This again is an external reference – it says that the text value we want to use is in res/values/strings.xml under the heading lblOpenActivity. Let’s take a look.
This file holds all string variables we wish to use. For the example above, we have the following key-value pair:
<string name=”lblOpenActivity”>Open Activity</string>
If I wanted to provide localisation into Polish, it’s quite straightforward – I just need to create the folder res/values-pl, and a strings.xml file in that folder with the necessary translations:
<string name=”lblOpenActivity”>Otwórz aktywny</string>
Android knows which file to load based on the locale of the device. If an appropriate locale file or key/value pair does not exist, the system will default to the value in the vales/strings.xml file.
In addition to responding to user locale, the application will automatically respond to device resolutions.
The source tree has a number of drawables folders, each one suffixed with a device resolution.
The concept here is each folder contains icons for the appropriate device resolution.
For example, the folder drawable-mdpi has an icon ic_launcher.png. The folder drawable-hdpi has an icon with the same name, but higher resolution.
In code, we merely refer to drawable.ic_launcher – the system will know which resolution to load based on the device.
This file is important in that it defines:
- All Activities in the application (here we have MainActivity and ChildActivity).
- Which Activity is the starting activity (the launcher).
- What is the minimum version of the operating system supported by the app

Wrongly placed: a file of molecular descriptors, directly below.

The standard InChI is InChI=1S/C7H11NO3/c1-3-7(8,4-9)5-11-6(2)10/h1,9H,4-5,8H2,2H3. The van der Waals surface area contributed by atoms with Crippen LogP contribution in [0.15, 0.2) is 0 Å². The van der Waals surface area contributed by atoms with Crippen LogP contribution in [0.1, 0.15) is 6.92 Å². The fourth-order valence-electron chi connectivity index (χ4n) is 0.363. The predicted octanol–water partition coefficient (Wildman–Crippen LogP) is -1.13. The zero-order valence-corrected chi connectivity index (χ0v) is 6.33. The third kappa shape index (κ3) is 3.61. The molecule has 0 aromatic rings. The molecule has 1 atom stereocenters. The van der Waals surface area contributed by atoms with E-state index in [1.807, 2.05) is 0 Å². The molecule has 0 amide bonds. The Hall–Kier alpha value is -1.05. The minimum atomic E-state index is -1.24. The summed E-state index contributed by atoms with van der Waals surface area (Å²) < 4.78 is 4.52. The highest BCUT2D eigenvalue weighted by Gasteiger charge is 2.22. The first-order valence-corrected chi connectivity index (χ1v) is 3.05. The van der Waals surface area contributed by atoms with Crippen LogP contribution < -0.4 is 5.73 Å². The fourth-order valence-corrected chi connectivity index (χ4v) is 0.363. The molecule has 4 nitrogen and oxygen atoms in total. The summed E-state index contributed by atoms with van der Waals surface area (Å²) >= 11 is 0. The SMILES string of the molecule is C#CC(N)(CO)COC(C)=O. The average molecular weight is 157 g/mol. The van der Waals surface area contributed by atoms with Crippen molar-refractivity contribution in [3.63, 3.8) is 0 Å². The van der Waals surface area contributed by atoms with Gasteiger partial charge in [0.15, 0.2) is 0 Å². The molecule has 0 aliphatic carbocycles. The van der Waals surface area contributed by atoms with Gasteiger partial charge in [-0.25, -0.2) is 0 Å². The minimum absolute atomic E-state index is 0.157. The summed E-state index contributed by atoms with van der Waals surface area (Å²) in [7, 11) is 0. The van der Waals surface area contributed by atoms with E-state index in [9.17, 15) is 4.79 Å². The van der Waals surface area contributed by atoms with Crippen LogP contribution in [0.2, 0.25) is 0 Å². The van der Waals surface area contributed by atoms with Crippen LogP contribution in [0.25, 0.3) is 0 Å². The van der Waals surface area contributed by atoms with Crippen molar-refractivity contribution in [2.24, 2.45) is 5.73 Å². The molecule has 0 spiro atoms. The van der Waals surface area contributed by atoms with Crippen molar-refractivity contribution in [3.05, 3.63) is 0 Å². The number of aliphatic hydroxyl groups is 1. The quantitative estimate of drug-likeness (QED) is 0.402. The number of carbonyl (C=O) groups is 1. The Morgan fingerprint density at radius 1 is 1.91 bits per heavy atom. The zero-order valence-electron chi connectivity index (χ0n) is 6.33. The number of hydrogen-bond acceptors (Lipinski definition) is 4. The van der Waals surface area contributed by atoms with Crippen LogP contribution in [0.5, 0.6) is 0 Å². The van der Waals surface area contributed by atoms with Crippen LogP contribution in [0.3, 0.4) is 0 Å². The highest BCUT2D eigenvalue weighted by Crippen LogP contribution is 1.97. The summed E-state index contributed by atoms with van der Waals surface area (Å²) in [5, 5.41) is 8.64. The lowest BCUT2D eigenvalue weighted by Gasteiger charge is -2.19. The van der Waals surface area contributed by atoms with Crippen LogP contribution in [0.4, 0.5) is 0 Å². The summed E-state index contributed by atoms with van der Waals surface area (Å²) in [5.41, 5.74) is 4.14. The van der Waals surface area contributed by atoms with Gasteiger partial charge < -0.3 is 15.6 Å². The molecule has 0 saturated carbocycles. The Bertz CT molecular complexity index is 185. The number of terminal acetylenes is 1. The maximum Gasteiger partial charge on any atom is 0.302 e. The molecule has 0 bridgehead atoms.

- The app icon and label
- The version number and name
Note that the app icon id defined as per the drawables section above.
Version number and name – these will be used if you submit to the Play store. The number is an integer and has to increment with each new version you release, and the name is merely a label.
MainActivity.java – Opening Dialogs
Back to MainActivity.java. Have a look at the launchDialog() method. You can see we are extracting the value of the editable textbox and displaying it in a dialog. Nothing complex at all here. We could add additional functionality to the onClick method of the “OK” button if we really wanted to.
MainActivity.java – Opening Activities
Have a look at the launchActivity() method. Here we are getting the value of the editable textbox and passing that as an input parameter to a new screen.
As an analogy, think of a hyperlink with a querystring – not only do we define where to go to, but also the state of the screen.
To launch a new screen, we do so using the Intent class. In the code, we launch an intent for the ChildActivity screen.
We add a key-value pair to the intent using the “putExtra” method, before starting the activity.
In the onCreate method of this Activity, we grab the key-value pairs from launching intent (akin to reading the querystring).
We do so using the getExtras() method:
Bundle extras = getIntent().getExtras();
Then we do a lookup in the bundle:
String input = extras.getString(“input”).
Where “input” was the name of the key used in the previous screen.
This Activity also has a button – clicking it calls the finish() method, which dismisses the activity and returns the user to the previous screen.
Thank you all for coming. Tea and sandwiches will be served back at the family home.